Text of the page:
In a rare bipartisan politics show, both this administration and the previous one seem to be saying ‘no’. With a compliant Federal Reserve Bank, there appears to be no limit to what spending is funded by borrowing more. I guess it’s true to say, “As long as there are no consequences and a lot of global liquidity to lend money to the US government, why would there be problems?” The problem with this conclusion is that life is seldom that simple. This is probably the case especially since most of the world’s democracies find themselves in a similar situation – some much worse. So let’s take a look at the scale of the problem for the United States.

Total public debt (the national debt) is currently over 120% of the size of the US economy as measured by gross domestic product (GDP). This level is higher than at any time outside the war, and a far cry from the low level reached during the Nixon presidency of only 31% of GDP. While the administration is expected to continue to exceed its revenue for years to come, the Congressional Budget Office has predicted that the level could be double the size of the economy by 2050! The other aspect of this statistic is the cost of servicing the debt. Paradoxically, despite the large increase in the amount of debt, interest payments are in fact declining. Interest rates are, of course, at record highs.

The dilemma for future administrations could relate to the rising cost of servicing the debt (debt repayment with interest) if interest rates were to rise significantly. Very quickly, the cost of servicing that debt can become the biggest expense for the government. At this point, it can become increasingly difficult to maintain current social programs and military spending. Alternatively, a future administration may decide to significantly increase taxes throughout the economy to increase its income in order to pay off debt. The problem with this route, as other countries have found at their cost, is that the resulting reduction in consumer spending for an economy, with 68% of our economy tied to the consumer, can lead to a recession and therefore a decline in tax revenues.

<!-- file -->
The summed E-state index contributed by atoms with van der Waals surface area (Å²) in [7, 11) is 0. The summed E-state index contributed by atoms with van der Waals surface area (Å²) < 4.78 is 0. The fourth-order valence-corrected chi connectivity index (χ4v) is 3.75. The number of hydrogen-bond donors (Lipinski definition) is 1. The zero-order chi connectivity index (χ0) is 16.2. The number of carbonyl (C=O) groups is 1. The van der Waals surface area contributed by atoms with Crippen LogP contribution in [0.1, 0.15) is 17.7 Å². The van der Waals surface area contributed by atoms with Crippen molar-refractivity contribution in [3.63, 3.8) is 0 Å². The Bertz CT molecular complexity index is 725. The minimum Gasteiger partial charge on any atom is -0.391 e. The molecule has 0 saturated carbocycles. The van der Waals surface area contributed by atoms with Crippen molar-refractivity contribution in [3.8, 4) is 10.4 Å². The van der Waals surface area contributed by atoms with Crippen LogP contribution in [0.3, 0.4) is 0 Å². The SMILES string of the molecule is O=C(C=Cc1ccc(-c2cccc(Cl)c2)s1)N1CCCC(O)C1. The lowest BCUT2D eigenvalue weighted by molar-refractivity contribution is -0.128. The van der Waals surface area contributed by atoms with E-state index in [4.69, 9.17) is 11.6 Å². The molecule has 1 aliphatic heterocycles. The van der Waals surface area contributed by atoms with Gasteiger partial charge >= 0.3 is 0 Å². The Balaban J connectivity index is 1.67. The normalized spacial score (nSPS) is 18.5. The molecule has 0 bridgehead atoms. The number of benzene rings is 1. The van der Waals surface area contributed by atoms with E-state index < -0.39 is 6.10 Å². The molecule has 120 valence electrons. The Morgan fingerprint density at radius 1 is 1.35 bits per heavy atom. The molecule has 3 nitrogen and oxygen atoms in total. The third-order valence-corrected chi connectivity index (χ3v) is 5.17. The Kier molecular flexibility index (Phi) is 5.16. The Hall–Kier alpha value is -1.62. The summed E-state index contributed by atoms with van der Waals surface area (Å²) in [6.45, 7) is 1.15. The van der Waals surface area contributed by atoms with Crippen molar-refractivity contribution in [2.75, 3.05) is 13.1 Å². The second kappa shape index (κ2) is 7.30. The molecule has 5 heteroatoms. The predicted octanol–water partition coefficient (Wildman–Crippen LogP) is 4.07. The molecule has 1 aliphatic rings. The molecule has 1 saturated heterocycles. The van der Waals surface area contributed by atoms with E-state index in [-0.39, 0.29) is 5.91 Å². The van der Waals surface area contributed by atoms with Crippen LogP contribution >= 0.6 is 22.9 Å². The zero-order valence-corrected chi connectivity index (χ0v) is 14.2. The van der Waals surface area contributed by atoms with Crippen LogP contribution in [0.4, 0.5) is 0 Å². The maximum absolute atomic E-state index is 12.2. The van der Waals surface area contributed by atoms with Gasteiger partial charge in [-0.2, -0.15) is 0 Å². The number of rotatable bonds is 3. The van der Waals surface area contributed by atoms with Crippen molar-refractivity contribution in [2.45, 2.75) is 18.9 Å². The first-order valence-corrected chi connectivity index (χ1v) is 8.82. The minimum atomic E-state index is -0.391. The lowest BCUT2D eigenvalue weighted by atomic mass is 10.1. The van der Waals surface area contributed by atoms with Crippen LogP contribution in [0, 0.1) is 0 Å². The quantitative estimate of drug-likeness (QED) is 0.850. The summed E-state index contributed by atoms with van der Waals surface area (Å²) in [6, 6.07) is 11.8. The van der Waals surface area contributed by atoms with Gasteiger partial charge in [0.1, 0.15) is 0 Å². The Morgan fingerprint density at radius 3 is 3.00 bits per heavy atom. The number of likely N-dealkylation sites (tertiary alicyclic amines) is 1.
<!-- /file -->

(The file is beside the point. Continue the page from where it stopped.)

There are, however, two other options:

    • Generate more economic growth and full employment in order to increase tax revenues. This path appears to be the stance taken by both previous and current administrations, although many Democratic MPs are also looking to raise taxes. It is clear that taxes are likely to increase over time, but the debate will inevitably turn to the amount and the economic consequences. There are, as some economists have argued, two types of spending: grants, which the current administration believes will help those in need while recognizing the difficulty of targeting the appropriate areas of need, and spending infrastructure, which are currently under debate. Both areas will stimulate demand in the economy and hence the risk of inflation, as there are currently huge constraints in the supply of goods. Spending on infrastructure, if done correctly, should promote economic productivity and promote long-term growth. This, in turn, can counter inflation and reduce the level of debt through higher tax revenues.